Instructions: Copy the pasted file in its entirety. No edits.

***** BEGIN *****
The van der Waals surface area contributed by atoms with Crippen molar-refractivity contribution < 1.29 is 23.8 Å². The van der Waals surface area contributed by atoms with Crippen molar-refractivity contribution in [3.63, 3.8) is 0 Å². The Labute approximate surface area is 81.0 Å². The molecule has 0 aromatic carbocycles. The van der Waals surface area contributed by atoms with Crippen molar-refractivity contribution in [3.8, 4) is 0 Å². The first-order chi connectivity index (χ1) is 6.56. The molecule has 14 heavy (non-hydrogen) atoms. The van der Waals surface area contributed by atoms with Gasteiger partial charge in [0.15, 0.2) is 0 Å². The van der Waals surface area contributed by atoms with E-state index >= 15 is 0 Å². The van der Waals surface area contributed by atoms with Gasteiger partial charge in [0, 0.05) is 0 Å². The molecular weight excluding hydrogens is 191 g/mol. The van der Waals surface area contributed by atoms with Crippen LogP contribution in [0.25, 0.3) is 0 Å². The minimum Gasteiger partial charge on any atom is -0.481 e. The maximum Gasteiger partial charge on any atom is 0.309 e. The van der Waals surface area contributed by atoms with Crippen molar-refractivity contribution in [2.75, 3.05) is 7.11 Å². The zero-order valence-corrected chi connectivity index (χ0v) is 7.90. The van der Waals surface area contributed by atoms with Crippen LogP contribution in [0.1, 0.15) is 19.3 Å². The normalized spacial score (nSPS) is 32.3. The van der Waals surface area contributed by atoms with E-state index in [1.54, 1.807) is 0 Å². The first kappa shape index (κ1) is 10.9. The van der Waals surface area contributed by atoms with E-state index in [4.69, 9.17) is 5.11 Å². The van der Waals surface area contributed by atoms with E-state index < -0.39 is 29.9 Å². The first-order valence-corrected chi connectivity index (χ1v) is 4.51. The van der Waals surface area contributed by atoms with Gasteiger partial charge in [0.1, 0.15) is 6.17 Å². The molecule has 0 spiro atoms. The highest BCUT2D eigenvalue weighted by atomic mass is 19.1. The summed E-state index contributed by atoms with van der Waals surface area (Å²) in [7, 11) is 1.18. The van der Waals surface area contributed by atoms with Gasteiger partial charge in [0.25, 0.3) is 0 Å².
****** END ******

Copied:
The van der Waals surface area contributed by atoms with Crippen molar-refractivity contribution < 1.29 is 23.8 Å². The van der Waals surface area contributed by atoms with Crippen molar-refractivity contribution in [3.63, 3.8) is 0 Å². The Labute approximate surface area is 81.0 Å². The molecule has 0 aromatic carbocycles. The van der Waals surface area contributed by atoms with Crippen molar-refractivity contribution in [3.8, 4) is 0 Å². The first-order chi connectivity index (χ1) is 6.56. The molecule has 14 heavy (non-hydrogen) atoms. The van der Waals surface area contributed by atoms with Gasteiger partial charge in [0.15, 0.2) is 0 Å². The van der Waals surface area contributed by atoms with E-state index >= 15 is 0 Å². The van der Waals surface area contributed by atoms with Gasteiger partial charge in [0, 0.05) is 0 Å². The molecular weight excluding hydrogens is 191 g/mol. The van der Waals surface area contributed by atoms with Crippen LogP contribution in [0.25, 0.3) is 0 Å². The minimum Gasteiger partial charge on any atom is -0.481 e. The maximum Gasteiger partial charge on any atom is 0.309 e. The van der Waals surface area contributed by atoms with Crippen molar-refractivity contribution in [2.75, 3.05) is 7.11 Å². The zero-order valence-corrected chi connectivity index (χ0v) is 7.90. The van der Waals surface area contributed by atoms with Crippen LogP contribution in [0.1, 0.15) is 19.3 Å². The normalized spacial score (nSPS) is 32.3. The van der Waals surface area contributed by atoms with E-state index in [1.54, 1.807) is 0 Å². The first kappa shape index (κ1) is 10.9. The van der Waals surface area contributed by atoms with E-state index in [4.69, 9.17) is 5.11 Å². The van der Waals surface area contributed by atoms with E-state index < -0.39 is 29.9 Å². The first-order valence-corrected chi connectivity index (χ1v) is 4.51. The van der Waals surface area contributed by atoms with Gasteiger partial charge in [0.1, 0.15) is 6.17 Å². The molecule has 0 spiro atoms. The highest BCUT2D eigenvalue weighted by atomic mass is 19.1. The summed E-state index contributed by atoms with van der Waals surface area (Å²) in [7, 11) is 1.18. The van der Waals surface area contributed by atoms with Gasteiger partial charge in [0.25, 0.3) is 0 Å².